A Week of Growth

St. Columba’s Scottish Mission held the annual English Day Camp 2-6 July 2018. This week proved to be a week of much growth in confidence, self-esteem, and friendship.

Growing up in a church, I attended all kinds of vacation bible schools, overnight retreats, as well as week-long summer and winter camps. When I was too old to attend as a camper, I volunteered as a counselor for the same camps. Coming to Budapest, I was sad that I would not be able to take part in summer camps this year, so when Rev. Aaron Stevens mentioned the English Day Camp that was going to be at St. Columba’s Scottish Mission, I made sure to save the dates in my calendar. My mom, sister and friend had planned on coming to visit me from mid-June to early July, so when I saw that their stay would overlap with the dates for the Camp, I volunteered their services. As experienced campers and counselors, we had all kinds of ideas for games and workshops, and we were sure we knew exactly what to expect. And we were so wrong.

Each day was an adventure. Twenty children between the ages of eight and thirteen, who spoke a mixture of English, Hungarian, Korean, French, gathered in the school courtyard jump roping, playing basketball, and getting to know one another. The days would start with a fun camp song followed by an exciting bible story. We had time to reflect on the story during bible study and a chance to creatively express ourselves using clay, paper (origami), cups, toilet paper rolls, and lots and lots of cotton. We even had the opportunity to step out of the school for a field trip! Thanks to the administrator of the school, we were able to take all the children to the Budapest Zoo, which was a great link to our theme, Animals in the Bible.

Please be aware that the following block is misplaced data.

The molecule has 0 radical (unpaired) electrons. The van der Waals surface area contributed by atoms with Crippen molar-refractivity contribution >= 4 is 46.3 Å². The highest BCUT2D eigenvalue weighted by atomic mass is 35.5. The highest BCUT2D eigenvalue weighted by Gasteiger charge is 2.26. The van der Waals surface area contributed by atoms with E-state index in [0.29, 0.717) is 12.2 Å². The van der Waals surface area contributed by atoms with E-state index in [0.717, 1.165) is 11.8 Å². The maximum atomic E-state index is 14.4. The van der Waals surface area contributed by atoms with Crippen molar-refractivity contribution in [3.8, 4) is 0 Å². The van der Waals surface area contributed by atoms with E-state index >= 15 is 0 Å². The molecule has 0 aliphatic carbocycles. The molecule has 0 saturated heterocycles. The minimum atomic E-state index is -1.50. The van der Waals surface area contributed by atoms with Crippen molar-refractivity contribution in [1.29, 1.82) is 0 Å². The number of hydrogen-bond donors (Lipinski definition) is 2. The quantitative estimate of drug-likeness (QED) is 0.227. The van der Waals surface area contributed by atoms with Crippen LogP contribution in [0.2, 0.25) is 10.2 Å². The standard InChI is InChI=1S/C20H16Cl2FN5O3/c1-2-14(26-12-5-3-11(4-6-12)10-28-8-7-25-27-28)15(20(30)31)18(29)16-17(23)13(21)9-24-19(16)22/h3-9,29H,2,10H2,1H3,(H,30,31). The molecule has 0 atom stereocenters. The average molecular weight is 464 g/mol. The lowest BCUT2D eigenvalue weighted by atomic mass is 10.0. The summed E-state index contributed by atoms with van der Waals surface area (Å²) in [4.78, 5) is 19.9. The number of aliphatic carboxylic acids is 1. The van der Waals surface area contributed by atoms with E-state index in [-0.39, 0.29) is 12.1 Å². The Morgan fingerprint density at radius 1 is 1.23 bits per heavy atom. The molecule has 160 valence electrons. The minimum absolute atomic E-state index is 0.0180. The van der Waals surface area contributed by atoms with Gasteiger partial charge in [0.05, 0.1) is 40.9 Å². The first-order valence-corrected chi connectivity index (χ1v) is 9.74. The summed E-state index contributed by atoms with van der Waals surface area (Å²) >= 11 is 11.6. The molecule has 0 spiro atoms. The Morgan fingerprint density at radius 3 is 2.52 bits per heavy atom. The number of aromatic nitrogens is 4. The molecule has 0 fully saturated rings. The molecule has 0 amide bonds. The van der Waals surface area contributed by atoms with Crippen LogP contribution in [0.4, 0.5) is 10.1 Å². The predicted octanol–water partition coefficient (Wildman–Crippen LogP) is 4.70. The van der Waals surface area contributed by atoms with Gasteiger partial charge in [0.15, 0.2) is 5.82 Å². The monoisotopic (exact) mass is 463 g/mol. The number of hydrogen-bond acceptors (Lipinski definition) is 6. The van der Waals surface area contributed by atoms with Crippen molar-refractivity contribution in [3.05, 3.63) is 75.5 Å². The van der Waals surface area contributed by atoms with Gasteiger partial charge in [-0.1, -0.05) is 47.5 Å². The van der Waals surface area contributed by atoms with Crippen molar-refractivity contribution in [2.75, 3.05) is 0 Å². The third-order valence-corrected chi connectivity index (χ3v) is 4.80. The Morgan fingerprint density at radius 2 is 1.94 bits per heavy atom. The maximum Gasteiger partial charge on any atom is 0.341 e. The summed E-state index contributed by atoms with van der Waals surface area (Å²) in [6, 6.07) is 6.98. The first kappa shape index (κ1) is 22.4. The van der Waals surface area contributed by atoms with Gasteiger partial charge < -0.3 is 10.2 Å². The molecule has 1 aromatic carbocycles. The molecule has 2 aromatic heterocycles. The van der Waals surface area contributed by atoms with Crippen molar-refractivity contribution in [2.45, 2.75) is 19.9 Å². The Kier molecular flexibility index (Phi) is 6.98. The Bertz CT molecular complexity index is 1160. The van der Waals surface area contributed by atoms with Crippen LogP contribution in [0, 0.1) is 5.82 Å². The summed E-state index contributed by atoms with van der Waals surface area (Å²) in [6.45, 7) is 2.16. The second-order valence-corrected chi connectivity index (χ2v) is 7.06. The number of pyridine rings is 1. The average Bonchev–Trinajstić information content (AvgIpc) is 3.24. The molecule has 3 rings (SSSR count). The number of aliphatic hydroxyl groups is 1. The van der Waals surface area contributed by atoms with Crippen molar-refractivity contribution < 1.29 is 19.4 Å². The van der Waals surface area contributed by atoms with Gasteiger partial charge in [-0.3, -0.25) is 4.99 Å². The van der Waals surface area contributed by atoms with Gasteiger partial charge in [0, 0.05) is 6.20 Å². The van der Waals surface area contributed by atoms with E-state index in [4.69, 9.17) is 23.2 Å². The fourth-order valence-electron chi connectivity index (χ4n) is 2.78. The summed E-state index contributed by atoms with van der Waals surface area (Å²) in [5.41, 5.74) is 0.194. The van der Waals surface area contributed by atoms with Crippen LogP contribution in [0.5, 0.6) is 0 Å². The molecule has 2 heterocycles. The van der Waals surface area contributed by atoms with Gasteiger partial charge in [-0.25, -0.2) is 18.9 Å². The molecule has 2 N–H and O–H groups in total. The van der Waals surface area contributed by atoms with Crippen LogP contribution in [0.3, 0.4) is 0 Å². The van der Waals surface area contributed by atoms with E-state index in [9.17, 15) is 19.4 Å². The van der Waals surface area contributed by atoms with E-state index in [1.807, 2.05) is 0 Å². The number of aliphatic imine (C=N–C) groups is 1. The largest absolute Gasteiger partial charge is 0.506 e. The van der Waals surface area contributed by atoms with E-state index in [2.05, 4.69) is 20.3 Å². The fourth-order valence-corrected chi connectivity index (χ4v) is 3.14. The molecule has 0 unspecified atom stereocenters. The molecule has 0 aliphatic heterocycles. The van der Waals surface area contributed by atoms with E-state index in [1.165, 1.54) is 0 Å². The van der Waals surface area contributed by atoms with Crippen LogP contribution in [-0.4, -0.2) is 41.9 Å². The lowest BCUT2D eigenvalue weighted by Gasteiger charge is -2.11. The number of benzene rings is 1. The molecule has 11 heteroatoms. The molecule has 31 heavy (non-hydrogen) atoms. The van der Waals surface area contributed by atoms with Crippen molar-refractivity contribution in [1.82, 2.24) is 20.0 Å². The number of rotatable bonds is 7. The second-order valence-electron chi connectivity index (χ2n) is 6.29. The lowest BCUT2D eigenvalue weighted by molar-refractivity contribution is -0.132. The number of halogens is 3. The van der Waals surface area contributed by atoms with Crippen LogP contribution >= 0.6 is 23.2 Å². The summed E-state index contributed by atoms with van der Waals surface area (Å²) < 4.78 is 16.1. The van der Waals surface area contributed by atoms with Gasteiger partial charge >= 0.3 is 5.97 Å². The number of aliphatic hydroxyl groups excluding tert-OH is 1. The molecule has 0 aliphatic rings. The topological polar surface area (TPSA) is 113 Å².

At first the children stuck to what they found familiar: friends they had and activities they knew they were good at. But as the hours went by, I saw them open up and step out of their comfort zones, they approached one another, laughing and playing together, and took up challenges, trying new activities they had initially not been sure of. By the end of the week, the children had learned so much more than bible stories. The children had grown: they had learned to solve certain awkward social challenges, instead of feeling bored or frustrated with activities, the children had learned to get engaged and excited, confidence and self-esteem had bolstered as the children learned new tasks (like how to fold a flat paper into a standing horse), and many also learned self-control as they sat next to their friends quietly during opening and closing sessions.

For me and my family and friend, this camp was different than any we had experienced before. Not because of the mixture of languages, but really because of the open mindedness of the children and volunteers. Like at any camp for children, we had a group of not-so-engaged youth, uninterested and unwilling to participate in certain activities. With much effort from the other children, as well as the volunteers, during the last closing session of the week, one of the youth shared that this week had been one of the best camp experiences he had. And I can confidently and honestly say the same.

Priscilla Yang, Global Mission Intern with the Reformed Church in Hungary and Kalunba

Originally posted at: http://reformatus.hu/mutat/15449/

 

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